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#15
nINJAkECIL
How's Photoshop,Cinebench and 3dmark Vantage represents the usage of this chip?
It's not like engineers based on those benchmark to decide what card they'd be using.
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#16
Katanai
Why don't they just buy Matrox already? For real. Intel is involved more and more in graphics chip production yet they know nothing about what a GPU should be like and their current chips are proof of this. I'm not talking about gaming power or anything like that but about the overall quality of the picture you receive from these chips which is horrible compared to Nvidia or AMD and now they wanna make professional cards?!? :laugh: They must buy Matrox or another company who has a ton of patents and innovations in the picture quality aspect of the GPU or else more and more people will be forced to use their GPUs who represent pictures horribly on the screen. Matrox would be the perfect candidate to give their graphics division a much needed boost...
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#17
faramir
Whoa, nothing but kids posting so far on this thread :( This is about professional 3D graphics (for 3D modelling and such), i.e. the thing that costed a shitload of money in 1990s but can be performed by even the crappiest graphics card today, as evidenced by the offerings of both major 3D GPU purveyors.

If Intel can get their drivers certified they get their hand into another cookie jar. Achieving acceptable level of performance for this segment is hardly a technological feat as far as hardware is concerned.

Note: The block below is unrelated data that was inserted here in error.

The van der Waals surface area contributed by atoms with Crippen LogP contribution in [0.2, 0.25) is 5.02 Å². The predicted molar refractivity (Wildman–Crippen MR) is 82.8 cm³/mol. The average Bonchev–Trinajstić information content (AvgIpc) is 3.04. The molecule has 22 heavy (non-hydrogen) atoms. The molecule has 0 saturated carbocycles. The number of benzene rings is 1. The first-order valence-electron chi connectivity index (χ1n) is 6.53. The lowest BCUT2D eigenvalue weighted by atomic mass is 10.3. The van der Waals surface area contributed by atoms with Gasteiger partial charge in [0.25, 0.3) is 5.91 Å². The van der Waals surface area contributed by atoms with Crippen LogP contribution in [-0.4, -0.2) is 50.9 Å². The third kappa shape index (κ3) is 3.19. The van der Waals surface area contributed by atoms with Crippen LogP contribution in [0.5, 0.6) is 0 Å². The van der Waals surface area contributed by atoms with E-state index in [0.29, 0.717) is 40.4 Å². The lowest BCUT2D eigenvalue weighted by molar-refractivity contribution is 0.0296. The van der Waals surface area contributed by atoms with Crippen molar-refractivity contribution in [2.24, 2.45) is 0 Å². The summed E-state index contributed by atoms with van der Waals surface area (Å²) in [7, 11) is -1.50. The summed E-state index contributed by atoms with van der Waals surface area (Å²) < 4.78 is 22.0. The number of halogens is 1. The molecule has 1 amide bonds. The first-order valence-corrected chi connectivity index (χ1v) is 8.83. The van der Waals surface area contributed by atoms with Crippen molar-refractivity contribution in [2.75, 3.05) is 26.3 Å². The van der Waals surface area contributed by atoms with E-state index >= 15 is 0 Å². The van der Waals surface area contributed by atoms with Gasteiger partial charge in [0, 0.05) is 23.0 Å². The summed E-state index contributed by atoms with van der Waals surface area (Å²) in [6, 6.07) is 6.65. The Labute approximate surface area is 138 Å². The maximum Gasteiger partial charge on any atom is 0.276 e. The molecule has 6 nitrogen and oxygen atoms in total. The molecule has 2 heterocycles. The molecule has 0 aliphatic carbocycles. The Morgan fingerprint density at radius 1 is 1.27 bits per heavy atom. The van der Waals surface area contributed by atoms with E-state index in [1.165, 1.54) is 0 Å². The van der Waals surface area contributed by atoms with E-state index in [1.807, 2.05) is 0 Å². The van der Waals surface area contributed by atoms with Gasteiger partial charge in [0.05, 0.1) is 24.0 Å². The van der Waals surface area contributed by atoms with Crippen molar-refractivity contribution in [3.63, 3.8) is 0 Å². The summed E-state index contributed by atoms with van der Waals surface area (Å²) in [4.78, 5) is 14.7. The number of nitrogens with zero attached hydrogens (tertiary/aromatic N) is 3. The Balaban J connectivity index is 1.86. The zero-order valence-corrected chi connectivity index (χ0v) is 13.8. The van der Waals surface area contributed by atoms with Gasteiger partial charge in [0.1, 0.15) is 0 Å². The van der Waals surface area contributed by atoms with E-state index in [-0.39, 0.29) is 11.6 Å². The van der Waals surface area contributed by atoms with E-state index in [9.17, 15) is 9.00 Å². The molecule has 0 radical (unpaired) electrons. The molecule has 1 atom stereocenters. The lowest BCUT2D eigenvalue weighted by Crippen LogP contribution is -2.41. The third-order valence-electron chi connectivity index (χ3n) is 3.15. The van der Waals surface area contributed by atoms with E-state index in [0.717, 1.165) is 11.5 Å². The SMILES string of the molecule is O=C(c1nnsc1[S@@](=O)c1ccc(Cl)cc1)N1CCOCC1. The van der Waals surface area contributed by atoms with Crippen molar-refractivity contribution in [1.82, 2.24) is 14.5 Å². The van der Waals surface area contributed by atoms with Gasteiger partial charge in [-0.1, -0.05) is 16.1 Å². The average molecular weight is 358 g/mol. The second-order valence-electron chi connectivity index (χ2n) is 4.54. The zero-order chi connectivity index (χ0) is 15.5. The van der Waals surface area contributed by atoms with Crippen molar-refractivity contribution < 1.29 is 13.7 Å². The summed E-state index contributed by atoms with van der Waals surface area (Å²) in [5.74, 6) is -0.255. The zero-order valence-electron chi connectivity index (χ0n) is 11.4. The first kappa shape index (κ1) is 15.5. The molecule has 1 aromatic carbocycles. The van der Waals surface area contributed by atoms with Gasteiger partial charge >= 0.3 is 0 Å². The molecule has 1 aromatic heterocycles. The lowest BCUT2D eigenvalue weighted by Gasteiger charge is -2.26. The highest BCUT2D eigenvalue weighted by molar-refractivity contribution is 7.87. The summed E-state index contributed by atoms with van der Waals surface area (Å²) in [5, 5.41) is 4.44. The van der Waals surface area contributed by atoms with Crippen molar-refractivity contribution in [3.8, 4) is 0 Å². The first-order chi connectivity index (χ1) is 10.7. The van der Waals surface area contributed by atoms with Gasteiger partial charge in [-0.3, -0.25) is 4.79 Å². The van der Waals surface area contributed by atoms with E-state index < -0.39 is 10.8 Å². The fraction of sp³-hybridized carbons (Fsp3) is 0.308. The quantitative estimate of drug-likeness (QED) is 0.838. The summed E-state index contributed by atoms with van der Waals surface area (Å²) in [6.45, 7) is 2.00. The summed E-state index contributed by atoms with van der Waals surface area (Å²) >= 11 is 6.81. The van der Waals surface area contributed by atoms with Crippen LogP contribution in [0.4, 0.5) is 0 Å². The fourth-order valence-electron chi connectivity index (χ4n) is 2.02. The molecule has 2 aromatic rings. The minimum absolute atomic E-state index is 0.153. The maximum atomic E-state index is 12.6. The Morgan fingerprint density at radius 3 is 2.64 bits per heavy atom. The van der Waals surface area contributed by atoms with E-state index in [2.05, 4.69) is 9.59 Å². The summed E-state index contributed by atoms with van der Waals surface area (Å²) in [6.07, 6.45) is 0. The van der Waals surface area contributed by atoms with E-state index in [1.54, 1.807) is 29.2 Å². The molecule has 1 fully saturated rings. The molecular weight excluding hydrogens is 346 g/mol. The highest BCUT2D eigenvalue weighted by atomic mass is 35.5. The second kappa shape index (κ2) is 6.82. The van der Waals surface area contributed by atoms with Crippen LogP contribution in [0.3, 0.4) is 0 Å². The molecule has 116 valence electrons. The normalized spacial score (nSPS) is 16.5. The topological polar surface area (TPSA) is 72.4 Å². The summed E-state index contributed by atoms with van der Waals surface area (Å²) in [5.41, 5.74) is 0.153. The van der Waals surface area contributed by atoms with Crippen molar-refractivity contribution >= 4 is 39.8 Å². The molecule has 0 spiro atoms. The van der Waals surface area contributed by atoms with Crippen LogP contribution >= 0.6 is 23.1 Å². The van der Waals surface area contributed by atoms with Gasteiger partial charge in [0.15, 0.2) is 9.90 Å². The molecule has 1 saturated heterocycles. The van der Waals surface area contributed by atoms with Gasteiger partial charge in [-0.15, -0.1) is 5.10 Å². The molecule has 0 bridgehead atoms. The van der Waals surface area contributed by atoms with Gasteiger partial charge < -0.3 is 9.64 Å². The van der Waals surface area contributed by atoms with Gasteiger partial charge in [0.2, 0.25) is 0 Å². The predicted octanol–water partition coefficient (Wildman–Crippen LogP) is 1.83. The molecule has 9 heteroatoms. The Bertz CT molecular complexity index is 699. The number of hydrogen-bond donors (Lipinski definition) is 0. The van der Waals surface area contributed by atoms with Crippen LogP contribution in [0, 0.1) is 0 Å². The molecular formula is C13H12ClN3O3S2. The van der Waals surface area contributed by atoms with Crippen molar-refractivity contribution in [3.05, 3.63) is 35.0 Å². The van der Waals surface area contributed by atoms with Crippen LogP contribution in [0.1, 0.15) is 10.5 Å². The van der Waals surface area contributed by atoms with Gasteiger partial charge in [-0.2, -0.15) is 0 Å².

Most of you really need to get out of their OMFGcanitrunCrisysLOL!111oneone!1 mindset - there is far more to PC industry out there and the world doesn't revolve around games.
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#18
1freedude
I don't see it working just because of memory problems. Load these up with a thousand or two thousand parts, and see what happens.
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#19
ViperXTR
I believe i read that the article posted and the slides says "Entry Level Workstation" and not mid to high end '__'
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#20
wahdangun
wow, intel and their driver must be awsome, tbh in "professional" market $180 different is nothing. and they don't give a crap about power consumption. so what intel do is kind of moot point especially people think about intel iGP is always crappy.
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#21
HalfAHertz
The professional cards are almost identical to the consumer graphics the only major difference is the drivers and this is where intel fails to deliver every time. I don't see this taking off any time soon.
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#22
ayban
softmoding "HD" Graphics to be "Professional" Graphics. Nice move Intel.
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#23
Morgoth
i realy like to see intel getting involved with the main gpu mainstream like ati and nvidea